Archives

New site Slixa.com has sapphic section

I just was randomly googling variations of “women searching escorts” and discovered that Slixa.com has a section entitled “lesbian escorts”. Although I’m sure many of these women aren’t strictly lesbian, it’s fabulous to see another site gearing itself towards women who are potentially or actively looking for a paid erotic experience! And there are many of them!

Link: https://www.slixa.com/browse/lesbian-escorts

Oh and this is what they say about their site… I like it!

The Slixa Revolution

Slixa is radically different from other adult entertainer directory style sites. Find what you’re looking for quickly and easily with no outside ads that diminish the REAL sexy women on the site. You’ll find large photos you can actually see and navigation that just plain makes sense. We never try to upsell you – free is free!

Slixa is classy, sophisticated, easy to use, and completely free. We think it’s revolutionary, and long overdue.

 

Origins of the word CUNT

(it’s a little pop-anthropology)

When this campaign began I knew resolutely that I would use the word ‘Cunt’. It wasn’t so much a decision but a feeling like I had no choice. There simply wasn’t any other word that felt ‘right’. I’ve always liked the word ‘Cunt’ – coming from Ireland, we say it a lot more often that it’s said in the UK.  When I moved here, I began to notice the shocked reaction that I got when I casually said ‘Cunt’ . It was mainly from women.
Continue reading

Invisibility and Visibility of Queer Women and Lesbians (academic article)

Invisibility and Visibility of Queer Women and Lesbians In the Sex Work Industry Between 1970 and 1990

by leigh vandebogart

Abstract

This paper focuses on the ways in which lesbians and queer women in the sex work industry were stigmatized in society and the struggle to gain visibility in a society that rendered them invisible. There has been a largely invisible history of lesbians and queer women involved in sex work. The era between 1970 and 1990 was laden with the second wave of feminism, sexual consciousness and sexual revolution, three factors still affecting society. I argue that the existence of lesbian and queer women as sex workers during this time was a difficult one. Lesbians and queer women involved in sex work were marginalized, faced with stigmas and issues of visibility and invisibility, both within and outside of queer and lesbian communities. Through focusing on narratives of queer women and lesbian sex workers, I include the ways in which lesbians and queer women within the sex work industry were oppressed and marginalized within their own communities. I also show not all communities were so oppressive, and some of the women involved in sex work found comfort and solidarity within the queer community.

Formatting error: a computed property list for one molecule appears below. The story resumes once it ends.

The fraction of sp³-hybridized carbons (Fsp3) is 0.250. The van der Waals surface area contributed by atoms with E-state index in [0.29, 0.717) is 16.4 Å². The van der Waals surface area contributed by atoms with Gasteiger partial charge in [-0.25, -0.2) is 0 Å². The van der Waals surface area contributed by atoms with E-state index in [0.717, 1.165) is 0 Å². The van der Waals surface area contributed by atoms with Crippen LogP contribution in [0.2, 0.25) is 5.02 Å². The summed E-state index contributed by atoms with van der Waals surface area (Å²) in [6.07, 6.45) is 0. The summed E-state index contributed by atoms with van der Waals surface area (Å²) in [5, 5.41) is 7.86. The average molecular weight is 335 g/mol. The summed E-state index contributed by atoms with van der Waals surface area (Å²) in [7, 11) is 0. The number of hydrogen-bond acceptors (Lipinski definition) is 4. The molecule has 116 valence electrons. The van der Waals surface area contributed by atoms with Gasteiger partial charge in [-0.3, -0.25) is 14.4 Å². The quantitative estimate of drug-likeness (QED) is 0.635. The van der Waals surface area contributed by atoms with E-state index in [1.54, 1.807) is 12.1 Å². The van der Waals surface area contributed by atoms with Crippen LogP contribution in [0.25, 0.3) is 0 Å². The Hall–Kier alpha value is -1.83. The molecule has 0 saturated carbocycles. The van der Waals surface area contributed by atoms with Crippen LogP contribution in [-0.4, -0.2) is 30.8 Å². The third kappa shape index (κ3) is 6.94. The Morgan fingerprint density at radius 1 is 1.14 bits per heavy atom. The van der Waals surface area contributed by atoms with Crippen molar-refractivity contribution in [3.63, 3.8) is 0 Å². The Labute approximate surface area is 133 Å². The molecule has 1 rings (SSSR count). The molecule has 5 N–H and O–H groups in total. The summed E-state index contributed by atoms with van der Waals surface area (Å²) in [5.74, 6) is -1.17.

Continue reading

The Women Who Sleep With Other Women for Cash

by Wednesday 30 March 2011

delicious dalliances 300x233 The women who sleep with other women for cash.

When I worked in women’s magazines, stories about lesbians or bi-curiosity were guaranteed to boost sales. And that was back in the 90s and naughties. So it’s kind of surprising to see it’s taken this long for someone to turn that curiosity into money.

A new service has recently launched for women to pay to sleep with other women. To fulfil a fantasy, scratch an itch, push a boundary, indulge a whim.

Continue reading

WOMEN DO BUY SEX

Our Julie, the little madam that she is, has another article in Comment is Free in the Guardian. This time she is complaining that the pro sex lobby are sexing up the numbers of women who buy sex to make the sex industry more palatable.

Well unpalatable though it may be for Julie B and her colleagues the truth is that women do buy sex and in surprisingly large numbers. The fact that women buy sex has been largely ignored, probably because women buy sex differently to men.

Continue reading

24-hour resource centre a priority for sex workers, funding a concern

by JAMES KELLER

A 24-hour drop-in centre for impoverished sex workers of Vancouver’s Downtown Eastside is a “no-brainer,” says the commissioner overseeing the public inquiry into the Robert Pickton case.

It’s one of the first times Commissioner Wally Oppal has hinted at something he’ll likely recommend in his final report.

The inquiry opened a series of policy forums Tuesday to invite recommendations for protecting vulnerable women, and one suggestion that came up repeatedly was an all-day, all-night resource centre to help sex workers stay safe.

Continue reading